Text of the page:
A federal judge in Texarkana, Ark., granted an accused drug trafficker's request Thursday to remain free while his case proceeds.
Larry Peters Jr., 36, appeared with Texarkana lawyer John Pickett for a detention hearing before U.S. Magstrate Judge Barry Bryant in a third-floor courtroom of Texarkana's downtown federal building. He is charged in a one-count indictment with conspiracy to distribute more than 50 grams of methamphetamine in January 2018.
Peters of Prescott, Ark., pleaded not guilty to the charge at a court appearance May 31. He faces 10 years to life in federal prison if convicted.
At the beginning of his detention hearing Thursday morning, Assistant U.S. Attorney Graham Jones submitted copies of an FBI report and a copy of Peters' criminal history for the court's consideration but did not call any witnesses. Pickett called his mother, Clintona Peters.
Clintona Peters testified under questioning from Pickett that she will provide housing, transportation and a watchful eye should her son be granted release. She promised that she will contact authorities should her son violate the conditions of his release by using drugs, violating his curfew or fail to make a court-ordered meeting. Clintona Peters said she has arranged employment for her son as well.
Under cross examination from Jones, Clintona Peters testified that the son her car was allegedly observed driving while conducting drug deals is registered in her name because her son asked her to be listed as owner. Jones also asked Clintona Peters about her husband, Larry Peters Sr., who is serving a term of parole from an Arkansas state court for selling crack cocaine.
Clintona Peters said, "Yes," when Jones asked her if her husband is known as "Gas Man" and her son as "Little Gas Man or Gas Man Jr." She denied knowing her husband of 35 years or her son were engaged in the sale of illegal drugs prior to their arrests.
Under additional questioning by Pickett, Clintona Peters agreed that her husband's parole could be jeapordized if her son were to move in and engage in criminal conduct, giving the family additional motive to monitor Larry Peters Jr.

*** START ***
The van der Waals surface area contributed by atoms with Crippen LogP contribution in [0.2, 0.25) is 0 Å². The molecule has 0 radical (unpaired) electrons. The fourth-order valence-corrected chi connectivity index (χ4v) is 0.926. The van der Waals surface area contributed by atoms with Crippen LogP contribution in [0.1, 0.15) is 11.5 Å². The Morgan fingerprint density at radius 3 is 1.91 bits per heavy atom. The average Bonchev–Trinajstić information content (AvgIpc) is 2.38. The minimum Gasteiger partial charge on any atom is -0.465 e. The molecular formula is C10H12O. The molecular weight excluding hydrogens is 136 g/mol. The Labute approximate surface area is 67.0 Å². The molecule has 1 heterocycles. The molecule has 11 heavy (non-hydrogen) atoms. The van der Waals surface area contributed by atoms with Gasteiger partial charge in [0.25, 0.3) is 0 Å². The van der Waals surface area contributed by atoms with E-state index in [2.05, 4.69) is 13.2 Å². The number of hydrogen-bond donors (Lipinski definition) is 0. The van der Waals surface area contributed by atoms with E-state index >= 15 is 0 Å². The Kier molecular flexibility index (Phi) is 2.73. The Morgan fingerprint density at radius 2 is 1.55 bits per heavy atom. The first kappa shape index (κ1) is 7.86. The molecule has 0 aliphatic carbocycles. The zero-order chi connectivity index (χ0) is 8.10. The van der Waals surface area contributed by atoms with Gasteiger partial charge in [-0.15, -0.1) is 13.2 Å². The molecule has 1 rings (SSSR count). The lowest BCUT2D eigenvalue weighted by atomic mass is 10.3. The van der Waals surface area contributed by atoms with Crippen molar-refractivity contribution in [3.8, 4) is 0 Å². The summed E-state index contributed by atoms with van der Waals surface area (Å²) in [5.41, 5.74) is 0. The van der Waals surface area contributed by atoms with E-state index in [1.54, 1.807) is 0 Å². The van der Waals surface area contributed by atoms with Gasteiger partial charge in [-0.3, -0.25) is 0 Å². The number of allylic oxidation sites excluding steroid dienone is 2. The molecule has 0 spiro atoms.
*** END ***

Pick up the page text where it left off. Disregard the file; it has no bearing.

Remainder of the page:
Jones argued that the safety of the community is at risk should Larry Peters Jr. be freed.
"He was unemployed for months but he can get right back to work if he's released," Jones said, referring to testimony from Clintona Peters that her son has not worked since February 2018 but has managed to pay his rent. "This is not a safe situation for the community. He's going to be living with the man whose life he has been emulating."
Pickett argued that Peters is unlikely to present a danger if he follows conditions of release set by the court and noted that his client's only felony conviction occurred when he was younger than than 20.
Bryant agreed to release Larry Peters Jr. on a $5,000 unsecured appearance bond. Except for travel to and from work, to and from visits with pretrial services personnel and other court appearances, he must remain on house arrest. Bryant mentioned that Peters successfully completed a misdemeanor term of probation recently.
"Drug trafficking is dangerous to the community, but I believe the conditions of release will ameliorate those," Bryant said.
Bryant ordered that Larry Peters Jr. is to participate in any form of drug treatment or counseling or mental health treatment or counseling should the U.S. Probation Office supervising him order him to do so.
"I meant what I said," Bryant warned. "You could come out of prison an old man if things go poorly for you. You must comply or I will issue a warrant for your arrest."
The case is scheduled for trial July 25 before U.S. District Judge Susan Hickey in the Texarkana Division of the Western District of Arkansas.